Accounting for reservoir uncertainties in the design and optimization of chemical flooding processes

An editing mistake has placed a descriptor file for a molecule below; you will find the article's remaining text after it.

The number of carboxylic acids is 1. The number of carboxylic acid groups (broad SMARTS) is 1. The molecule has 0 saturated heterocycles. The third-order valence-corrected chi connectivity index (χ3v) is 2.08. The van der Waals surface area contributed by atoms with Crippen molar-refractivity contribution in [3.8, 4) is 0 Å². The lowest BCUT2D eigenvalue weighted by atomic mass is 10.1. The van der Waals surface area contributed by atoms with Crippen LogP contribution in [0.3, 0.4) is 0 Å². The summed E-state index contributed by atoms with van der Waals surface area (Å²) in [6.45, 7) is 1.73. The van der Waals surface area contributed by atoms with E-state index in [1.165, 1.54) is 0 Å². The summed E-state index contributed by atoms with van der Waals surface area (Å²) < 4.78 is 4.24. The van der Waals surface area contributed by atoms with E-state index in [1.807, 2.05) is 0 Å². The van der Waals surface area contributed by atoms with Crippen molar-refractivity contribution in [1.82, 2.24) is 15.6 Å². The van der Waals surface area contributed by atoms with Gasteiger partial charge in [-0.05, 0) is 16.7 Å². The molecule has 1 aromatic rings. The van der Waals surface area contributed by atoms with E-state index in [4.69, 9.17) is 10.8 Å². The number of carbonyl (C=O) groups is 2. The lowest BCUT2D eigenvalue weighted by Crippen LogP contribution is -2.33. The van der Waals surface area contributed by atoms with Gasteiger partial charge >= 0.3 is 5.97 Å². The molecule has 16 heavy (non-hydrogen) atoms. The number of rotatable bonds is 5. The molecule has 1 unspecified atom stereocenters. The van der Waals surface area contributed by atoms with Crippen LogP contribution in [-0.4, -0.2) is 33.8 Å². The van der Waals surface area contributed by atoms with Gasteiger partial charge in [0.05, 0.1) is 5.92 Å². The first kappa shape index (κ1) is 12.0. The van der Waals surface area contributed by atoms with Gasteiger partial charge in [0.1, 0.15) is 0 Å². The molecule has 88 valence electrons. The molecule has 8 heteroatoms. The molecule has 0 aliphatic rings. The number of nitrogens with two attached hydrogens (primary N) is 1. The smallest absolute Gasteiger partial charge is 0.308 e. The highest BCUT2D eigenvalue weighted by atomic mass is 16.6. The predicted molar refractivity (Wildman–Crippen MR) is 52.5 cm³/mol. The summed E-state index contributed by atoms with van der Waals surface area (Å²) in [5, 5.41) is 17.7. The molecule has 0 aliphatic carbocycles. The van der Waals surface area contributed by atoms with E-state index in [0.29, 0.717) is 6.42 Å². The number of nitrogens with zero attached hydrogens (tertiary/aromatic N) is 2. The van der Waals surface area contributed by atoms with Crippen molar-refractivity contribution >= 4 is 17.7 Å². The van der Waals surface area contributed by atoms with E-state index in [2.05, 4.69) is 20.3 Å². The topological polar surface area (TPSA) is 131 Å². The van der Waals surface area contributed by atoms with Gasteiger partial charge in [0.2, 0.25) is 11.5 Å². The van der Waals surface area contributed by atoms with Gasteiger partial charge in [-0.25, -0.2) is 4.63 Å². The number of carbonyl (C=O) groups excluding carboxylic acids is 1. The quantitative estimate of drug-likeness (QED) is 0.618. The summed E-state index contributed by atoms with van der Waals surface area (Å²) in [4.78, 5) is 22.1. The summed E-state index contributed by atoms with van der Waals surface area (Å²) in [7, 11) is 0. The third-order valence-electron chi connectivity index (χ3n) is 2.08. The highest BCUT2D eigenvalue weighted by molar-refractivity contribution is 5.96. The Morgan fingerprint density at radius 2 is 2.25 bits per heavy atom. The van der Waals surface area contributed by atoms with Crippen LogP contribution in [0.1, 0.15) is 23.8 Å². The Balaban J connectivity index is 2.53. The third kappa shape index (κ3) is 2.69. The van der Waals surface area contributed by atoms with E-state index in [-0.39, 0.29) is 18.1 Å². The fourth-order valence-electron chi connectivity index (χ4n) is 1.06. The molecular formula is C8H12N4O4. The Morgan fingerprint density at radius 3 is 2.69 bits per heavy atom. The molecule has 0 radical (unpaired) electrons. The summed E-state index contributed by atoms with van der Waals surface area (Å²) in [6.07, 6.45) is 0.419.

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Chemical Enhanced Oil Recovery methods have been growing in popularity as a result of the depletion of conventional oil reservoirs and high oil prices. These processes are significantly more complex when compared to waterflooding and require detailed engineering design before field-scale implementation. Coreflood experiments that have been performed on reservoir rock are invaluable for obtaining parameters that can be used for field-scale flooding simulations. However, the design used in these floods may not always scale to the field due to heterogeneities, chemical retention, mixing and dispersion effects. Reservoir simulators can be used to identify an optimum design that accounts for these effects but uncertainties in reservoir properties can still cause poor project results if it not properly accounted for. Different reservoirs will be investigated in this study, including more unconventional applications of chemical flooding such as a 3md high-temperature, carbonate reservoir and a heterogeneous sandstone reservoir with very high initial oil saturation. The goal of the research presented here is to investigate the impact that select reservoir uncertainties can have on the success of the pilot and to propose methods to reduce the sensitivity to these parameters. This research highlights the importance of good mobility control in all the case studies, which is shown to have a significant impact on the economics of the project. It was also demonstrated that a slug design with good mobility control is less sensitive to uncertainties in the relative permeability parameters. The research also demonstrates that for a low-permeability reservoir, surfactant propagation can have a significant impact on the economics of a Surfactant-Polymer Flood. In addition to mobilizing residual oil and increasing oil recovery, the surfactant enhances the relative permeability and this has a significant impact on increasing the injectivity and reducing the project life. Injecting a high concentration of surfactant also makes the design less sensitive to uncertainties in adsorption. Finally, it was demonstrated that for a heterogeneous reservoir with high initial oil saturation, optimizing the salinity gradient will significantly increase the oil recovery and will also make the process less sensitive to uncertainties in the cation exchange capacity.